The hospital can be a chaotic place. When a clinical floor is busy, it’s easy for details to fall through the cracks, processes to be forgotten, and mistakes to occur. Healthcare workers are already stretched thin trying to provide quality, attentive care. But if carefully laid processes are overlooked, the risk to patients increases.
Terri Vidals is no stranger to the hospital floor. As a former clinical pharmacist, she enjoyed working with nurses and other staff providing direct care to patients. But as her career shifted to a role in controlled substance monitoring, she started to pay more attention to problems that affect healthcare workers – namely, substance abuse, drug diversion and how they can compound the dangers to patients.
“The shift to monitoring controlled substances gave me a different perspective,” said Vidals. “I became more aware of substance abuse issues when I saw colleagues struggling and saw diversion events occurring. It was surprising to see that hospital leaders were not always aware of it or refused to believe it.”
Many facilities don’t have programs for monitoring medications in place because, as Vidals puts it, “no news is good news.” She says that hospital leaders owe it to their patients, institutions, and their employees to have a comprehensive drug diversion prevention and monitoring program in place. Those insisting they don’t have a problem simply aren’t looking.
“Statistically, between 10 to 14 percent of healthcare workers are addicted to either drugs or alcohol, which is no different than the general population,” said Vidals. “That percentage seems to be increasing because of several societal and environmental factors. Hospitals are not immune to employees with substance abuse issues.”
- Healthcare is an extremely stressful occupation. Especially now, when facilities are still struggling with the pandemic, people can feel overwhelmed and overworked.
- Healthcare workers can easily access medications. Some of the most potent medications available are within their reach – and with little supervision.
- They don’t think it can happen to them. Most healthcare employees are familiar with how these medications work and the effects they have. This gives some the wrong impression that they can control things without it turning into a substance abuse problem or a danger to themselves.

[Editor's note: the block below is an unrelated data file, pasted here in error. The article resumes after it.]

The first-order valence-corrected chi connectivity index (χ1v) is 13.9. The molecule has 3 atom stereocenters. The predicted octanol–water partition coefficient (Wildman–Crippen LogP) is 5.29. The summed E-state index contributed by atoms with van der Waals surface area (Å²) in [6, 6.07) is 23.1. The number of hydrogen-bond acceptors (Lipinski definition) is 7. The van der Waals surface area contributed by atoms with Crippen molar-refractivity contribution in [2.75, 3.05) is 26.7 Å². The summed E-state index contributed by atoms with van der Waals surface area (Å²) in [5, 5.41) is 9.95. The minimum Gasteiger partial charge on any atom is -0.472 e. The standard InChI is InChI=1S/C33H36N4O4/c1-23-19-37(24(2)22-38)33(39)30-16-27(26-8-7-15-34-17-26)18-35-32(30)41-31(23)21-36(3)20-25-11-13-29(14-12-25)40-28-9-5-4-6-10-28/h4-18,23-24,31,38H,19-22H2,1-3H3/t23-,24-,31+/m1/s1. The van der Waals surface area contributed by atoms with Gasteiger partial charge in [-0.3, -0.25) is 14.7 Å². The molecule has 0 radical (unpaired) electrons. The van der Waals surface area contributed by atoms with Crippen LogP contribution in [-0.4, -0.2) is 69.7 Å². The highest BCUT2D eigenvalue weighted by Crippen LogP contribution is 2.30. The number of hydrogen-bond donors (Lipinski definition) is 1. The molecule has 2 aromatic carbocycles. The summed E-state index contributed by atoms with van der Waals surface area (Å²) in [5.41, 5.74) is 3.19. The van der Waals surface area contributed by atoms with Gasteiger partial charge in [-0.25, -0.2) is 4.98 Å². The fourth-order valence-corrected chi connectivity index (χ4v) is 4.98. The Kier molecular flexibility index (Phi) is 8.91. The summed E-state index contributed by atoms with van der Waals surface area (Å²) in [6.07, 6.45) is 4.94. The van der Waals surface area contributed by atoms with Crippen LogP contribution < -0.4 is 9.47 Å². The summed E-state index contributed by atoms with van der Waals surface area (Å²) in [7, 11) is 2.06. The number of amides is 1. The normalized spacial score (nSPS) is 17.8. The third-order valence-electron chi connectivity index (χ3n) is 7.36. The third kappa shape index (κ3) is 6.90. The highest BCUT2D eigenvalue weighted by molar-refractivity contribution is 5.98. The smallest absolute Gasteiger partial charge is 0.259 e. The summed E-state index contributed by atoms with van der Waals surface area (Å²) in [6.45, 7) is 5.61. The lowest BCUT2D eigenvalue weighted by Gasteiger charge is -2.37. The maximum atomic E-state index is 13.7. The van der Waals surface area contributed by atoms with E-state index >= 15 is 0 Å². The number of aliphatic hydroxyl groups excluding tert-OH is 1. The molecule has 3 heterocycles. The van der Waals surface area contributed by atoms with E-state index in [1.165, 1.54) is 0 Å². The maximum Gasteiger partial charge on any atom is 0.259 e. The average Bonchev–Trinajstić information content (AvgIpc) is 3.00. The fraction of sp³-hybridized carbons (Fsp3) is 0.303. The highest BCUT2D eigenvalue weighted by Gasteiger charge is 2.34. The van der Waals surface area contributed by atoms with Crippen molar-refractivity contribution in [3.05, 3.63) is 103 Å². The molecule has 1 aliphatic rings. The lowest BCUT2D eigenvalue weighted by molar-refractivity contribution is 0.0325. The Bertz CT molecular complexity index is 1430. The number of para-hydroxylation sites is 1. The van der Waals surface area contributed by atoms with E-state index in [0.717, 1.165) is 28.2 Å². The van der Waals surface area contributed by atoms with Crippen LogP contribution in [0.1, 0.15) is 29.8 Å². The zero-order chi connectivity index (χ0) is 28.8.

One way to reduce risks to patients and healthcare workers is to revisit medication processes. Vidals suggests that hospitals tighten their chain-of-custody procedures. From the time hospital pharmacies receive the drugs to the time they are administered or wasted, processes need to be in place and followed. This includes establishing a separation of duties within the pharmacy to limiting the number of medication orders written for a patient. These processes allow for patients to get the medications they need while minimizing access and potential diversion by workers struggling with substance abuse.
Above all, Vidals suggests instilling a culture of honesty and transparency in the hospital. This culture will encourage reporting of suspected diversion as well as medication errors. Mistakes happen, she says, but how an organization deals with human error can make a difference in reducing the risk that they don’t happen again.
“Recently, a nurse accidentally gave the wrong medication to a patient,” recalled Vidals. “But she recognized how somebody else could easily make that same mistake, so she reported herself. The nurse was devastated because the patient could have suffered a serious injury. But she did the right thing, and a new process was created to prevent it from occurring again.”
“Everyone – pharmacists, nurses, physicians – needs to feel comfortable admitting their errors, so the facility can take the necessary steps to correct processes and prevent patient harm from happening. Proactively looking for ways to improve a medication process will help curb them. Those mistakes will continue to occur when hospitals refuse to report or respond to them.”
This post is related to:Opioid Stewardship & Drug Diversion Prevention